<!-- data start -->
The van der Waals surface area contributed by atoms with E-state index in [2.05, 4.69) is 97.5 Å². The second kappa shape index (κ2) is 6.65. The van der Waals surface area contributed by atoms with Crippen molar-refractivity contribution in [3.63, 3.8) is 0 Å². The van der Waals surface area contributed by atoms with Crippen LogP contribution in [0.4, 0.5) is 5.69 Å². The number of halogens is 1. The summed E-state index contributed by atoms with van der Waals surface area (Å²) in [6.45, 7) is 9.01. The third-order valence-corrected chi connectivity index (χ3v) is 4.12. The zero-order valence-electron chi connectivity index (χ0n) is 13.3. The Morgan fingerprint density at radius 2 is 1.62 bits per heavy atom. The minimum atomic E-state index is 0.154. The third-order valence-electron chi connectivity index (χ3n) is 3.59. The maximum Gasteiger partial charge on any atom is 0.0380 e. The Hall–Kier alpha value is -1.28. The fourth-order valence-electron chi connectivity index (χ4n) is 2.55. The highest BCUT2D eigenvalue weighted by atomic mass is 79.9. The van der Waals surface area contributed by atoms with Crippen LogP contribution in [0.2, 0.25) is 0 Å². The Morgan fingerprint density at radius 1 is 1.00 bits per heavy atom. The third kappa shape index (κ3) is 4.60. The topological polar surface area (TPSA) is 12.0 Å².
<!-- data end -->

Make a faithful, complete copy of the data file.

The van der Waals surface area contributed by atoms with E-state index in [2.05, 4.69) is 97.5 Å². The second kappa shape index (κ2) is 6.65. The van der Waals surface area contributed by atoms with Crippen molar-refractivity contribution in [3.63, 3.8) is 0 Å². The van der Waals surface area contributed by atoms with Crippen LogP contribution in [0.4, 0.5) is 5.69 Å². The number of halogens is 1. The summed E-state index contributed by atoms with van der Waals surface area (Å²) in [6.45, 7) is 9.01. The third-order valence-corrected chi connectivity index (χ3v) is 4.12. The zero-order valence-electron chi connectivity index (χ0n) is 13.3. The Morgan fingerprint density at radius 2 is 1.62 bits per heavy atom. The minimum atomic E-state index is 0.154. The third-order valence-electron chi connectivity index (χ3n) is 3.59. The maximum Gasteiger partial charge on any atom is 0.0380 e. The Hall–Kier alpha value is -1.28. The fourth-order valence-electron chi connectivity index (χ4n) is 2.55. The highest BCUT2D eigenvalue weighted by atomic mass is 79.9. The van der Waals surface area contributed by atoms with Crippen LogP contribution in [0.2, 0.25) is 0 Å². The Morgan fingerprint density at radius 1 is 1.00 bits per heavy atom. The third kappa shape index (κ3) is 4.60. The topological polar surface area (TPSA) is 12.0 Å².